Seven-year-old Mykayla Comstock uses marijuana everyday. Mykayla also has cancer. Her mother gives her one gram of cannabis oil each morning to counteract the effects of chemotherapy. Mykayla’s mother insists that the marijuana is a powerful treatment against “wasting syndrome,” a chemotherapy side effect that causes patients to waste away from the inability to keep down food and water.
While the legalized use of marijuana has been a point of discussion during the last several years, there have not been many discussions on its use for children. While Mykayla has leukemia, and is planning on using the drug to help her get through the next few years of chemotherapy, there are other children who are beginning to use medical marijuana for other childhood disorders.
But is medical marijuana safe for children?
Cooper Brown’s mom thinks so. Rebecca Brown’s son is not terminally ill. He does not have cancer. But he is one of 44 Michigan residents under the age of 18 who has a medical marijuana card. The 14-year-old middle school student has Dravat Syndrome, a condition which causes seizures. While Cooper maintains that she would never let her son smoke marijuana, she prepares it in the food he eats.
Brown searches cannabis that has been tested for low levels of THC, the compound that provides the marijuana high. Instead, she opts for high levels of a lesser-known compound, called CBD (cannabidiol). CBD has antiseizure properties.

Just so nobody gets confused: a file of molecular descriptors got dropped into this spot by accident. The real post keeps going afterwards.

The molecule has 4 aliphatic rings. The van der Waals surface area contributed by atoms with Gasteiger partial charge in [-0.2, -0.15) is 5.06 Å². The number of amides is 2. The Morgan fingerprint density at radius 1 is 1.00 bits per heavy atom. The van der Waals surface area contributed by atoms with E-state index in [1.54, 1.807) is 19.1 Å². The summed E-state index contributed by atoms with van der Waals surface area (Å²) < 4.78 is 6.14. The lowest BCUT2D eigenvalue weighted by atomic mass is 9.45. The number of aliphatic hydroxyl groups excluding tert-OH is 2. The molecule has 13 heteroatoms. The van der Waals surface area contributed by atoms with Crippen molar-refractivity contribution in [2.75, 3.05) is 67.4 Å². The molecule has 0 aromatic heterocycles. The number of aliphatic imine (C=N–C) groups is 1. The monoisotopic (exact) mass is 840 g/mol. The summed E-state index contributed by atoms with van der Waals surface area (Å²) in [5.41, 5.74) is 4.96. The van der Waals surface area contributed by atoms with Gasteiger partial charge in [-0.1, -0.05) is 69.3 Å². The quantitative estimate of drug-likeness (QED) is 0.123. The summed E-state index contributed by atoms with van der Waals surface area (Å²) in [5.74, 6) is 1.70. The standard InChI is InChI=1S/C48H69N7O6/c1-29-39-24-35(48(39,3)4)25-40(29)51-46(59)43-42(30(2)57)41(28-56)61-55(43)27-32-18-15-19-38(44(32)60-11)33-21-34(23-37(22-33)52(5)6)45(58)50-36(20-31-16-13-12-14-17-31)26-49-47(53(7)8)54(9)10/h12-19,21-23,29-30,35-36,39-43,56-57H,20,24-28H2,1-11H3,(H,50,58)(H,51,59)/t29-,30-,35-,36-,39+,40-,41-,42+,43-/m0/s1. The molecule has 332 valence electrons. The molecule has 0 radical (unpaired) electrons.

Brown says that her son has improved dramatically since beginning the cannabis treatment earlier this year.
While the treatment is legal — and Mykayla and Cooper are not the only two children who take the drug — some doctors say it shouldn’t be used by children. They reason that the lack of clinical studies means that there is uncertainty about the effects of marijuana on children’s developing brains and nervous systems.
Mykayla’s mother maintains that cannabis has cancer-remitting properties, and she is glad to be able to give it to her daughter. While state officials have given permission to use the drug to multiple families with young children, they do not keep a record of how the children partake of the cannabis. Parents have the freedom to let their children smoke the drug, or take it in baked goods, a liquid extract, or in a vaporizer.
Along with cancer and Dravet Syndrome, parents alleged that the drug helps with autism, attention deficit disorder, muscular dystrophy, and other ailments.
Experts like Igor Grant of the University of California’s Center for Medical Cannabis Research warn that the “effects of the drug on child development are unknown.” However, the same is true for other drugs given to children with cancer, as well as antipsychotic drugs used in the long-term treatment of childhood mental illnesses.
Some parents argue that opioid drugs such as morphine and oxycontin, which can cause overdose, are more harmful than marijuana. While opioids can cause nausea and vomiting, marijuana reduces the risk of these symptoms that frequently plague cancer patients as side effects of radiation or chemotherapy. Advocates like Mykayla’s mother argue that if opioids are acceptable to treat youngsters’ cancer pain, then marijuana should be as well.
However, the American Academy of Pediatrics disagrees, and opposes the use of marijuana to treat children. They cite the drug’s addictive potential and lack of long-term clinical trials as the bases of their opposition.
Do you think kids should be allowed to use medical marijuana, even if they don’t have cancer?